In today’s overhyped world, we often seem way more interested in “doing something” than actually solving—or even addressing—the problem in question. Sadly, it seems to me that in our haste to act we often do more harm than good. I suspect this is, at least in part, because many of us who want to make things better avoid considering that there may be peoplewho don’t—and want to get paid handsomely for not doing so.
A good example of this is our current mania over “disclosure” to financial consumers. Professor Michael Finke of Texas Tech University wrote an important piece on the subject of disclosure in the April issue of AdvisorOne sister publication Research that should be required reading for anyone interested in financial regulation. In it, he convincingly argues that financial disclosure, as it’s currently practiced, not only often fails to help financial consumers but can serve to decrease the quality of the products and advice they receive. He then gives examples of how disclosures can be used to actually help people.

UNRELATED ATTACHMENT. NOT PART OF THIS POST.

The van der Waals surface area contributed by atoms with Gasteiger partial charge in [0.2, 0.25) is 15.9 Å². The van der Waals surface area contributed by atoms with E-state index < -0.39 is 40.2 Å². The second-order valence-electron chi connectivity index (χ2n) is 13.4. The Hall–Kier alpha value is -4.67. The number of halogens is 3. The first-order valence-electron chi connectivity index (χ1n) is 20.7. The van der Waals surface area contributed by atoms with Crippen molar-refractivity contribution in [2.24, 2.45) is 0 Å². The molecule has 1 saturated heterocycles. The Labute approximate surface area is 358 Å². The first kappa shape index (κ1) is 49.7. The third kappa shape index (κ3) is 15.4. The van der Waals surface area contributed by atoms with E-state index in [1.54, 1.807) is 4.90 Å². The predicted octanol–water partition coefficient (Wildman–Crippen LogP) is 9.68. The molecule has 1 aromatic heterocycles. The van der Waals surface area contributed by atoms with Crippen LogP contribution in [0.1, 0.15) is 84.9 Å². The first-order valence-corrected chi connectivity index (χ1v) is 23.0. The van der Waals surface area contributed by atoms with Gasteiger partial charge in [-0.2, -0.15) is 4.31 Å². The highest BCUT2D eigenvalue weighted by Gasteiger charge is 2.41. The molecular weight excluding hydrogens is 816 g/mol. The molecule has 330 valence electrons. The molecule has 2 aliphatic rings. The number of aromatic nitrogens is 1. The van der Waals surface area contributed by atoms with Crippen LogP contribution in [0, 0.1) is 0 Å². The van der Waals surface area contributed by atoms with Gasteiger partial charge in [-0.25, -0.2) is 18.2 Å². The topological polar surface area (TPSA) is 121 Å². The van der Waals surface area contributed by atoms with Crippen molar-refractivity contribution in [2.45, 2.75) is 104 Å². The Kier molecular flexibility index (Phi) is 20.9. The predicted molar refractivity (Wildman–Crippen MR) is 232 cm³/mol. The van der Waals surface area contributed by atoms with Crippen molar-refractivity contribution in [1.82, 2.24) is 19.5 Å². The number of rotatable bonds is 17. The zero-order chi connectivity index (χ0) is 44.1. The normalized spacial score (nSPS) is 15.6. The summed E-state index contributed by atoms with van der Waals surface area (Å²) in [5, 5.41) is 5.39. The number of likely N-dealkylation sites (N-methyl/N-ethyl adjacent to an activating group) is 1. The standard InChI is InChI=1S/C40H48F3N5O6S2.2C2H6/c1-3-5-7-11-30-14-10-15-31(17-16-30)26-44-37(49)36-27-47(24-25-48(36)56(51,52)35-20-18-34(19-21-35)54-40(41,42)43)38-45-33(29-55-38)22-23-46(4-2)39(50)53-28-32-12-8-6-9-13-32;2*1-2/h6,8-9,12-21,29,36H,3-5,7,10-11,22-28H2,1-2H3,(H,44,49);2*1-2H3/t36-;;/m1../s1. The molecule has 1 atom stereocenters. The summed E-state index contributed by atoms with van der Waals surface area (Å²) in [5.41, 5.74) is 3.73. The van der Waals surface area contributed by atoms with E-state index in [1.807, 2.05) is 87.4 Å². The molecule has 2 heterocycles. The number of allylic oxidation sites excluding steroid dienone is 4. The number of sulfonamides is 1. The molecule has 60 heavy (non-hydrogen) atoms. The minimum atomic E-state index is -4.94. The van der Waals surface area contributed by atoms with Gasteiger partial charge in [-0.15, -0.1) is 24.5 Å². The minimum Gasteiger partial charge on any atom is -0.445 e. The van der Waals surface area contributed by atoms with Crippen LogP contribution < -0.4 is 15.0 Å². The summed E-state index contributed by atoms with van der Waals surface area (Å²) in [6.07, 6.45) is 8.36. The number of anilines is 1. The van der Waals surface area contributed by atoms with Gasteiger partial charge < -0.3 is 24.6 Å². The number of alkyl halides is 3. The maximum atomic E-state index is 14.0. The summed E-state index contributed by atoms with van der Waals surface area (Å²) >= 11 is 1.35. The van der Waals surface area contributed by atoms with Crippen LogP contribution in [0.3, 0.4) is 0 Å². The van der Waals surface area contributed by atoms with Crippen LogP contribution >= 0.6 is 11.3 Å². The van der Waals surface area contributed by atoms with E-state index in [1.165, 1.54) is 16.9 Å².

Many of us are well aware of the first disclosure challenge that Prof. Finke talks about: Knowledge Limits. Many people simply do not possess the background knowledge of financial services to understand and apply much of the “information” that is currently disclosed to them. “For disclosure to work, he wrote, “those who get the information need to know what to do with it…And more information makes the problem worse.”
Then Finke gets to the heart of the matter, citing a 2011 study by Sunita Sah of Duke and Carnegie Mellon Universities that found that disclosure can actually be counterproductive to helping consumers in at least two ways. First, Sah found “that advisors were more likely to give self-serving advice if they first disclosed a conflict of interest to their client. The advisor now feels less pressure to make a recommendation that isn’t self-serving.”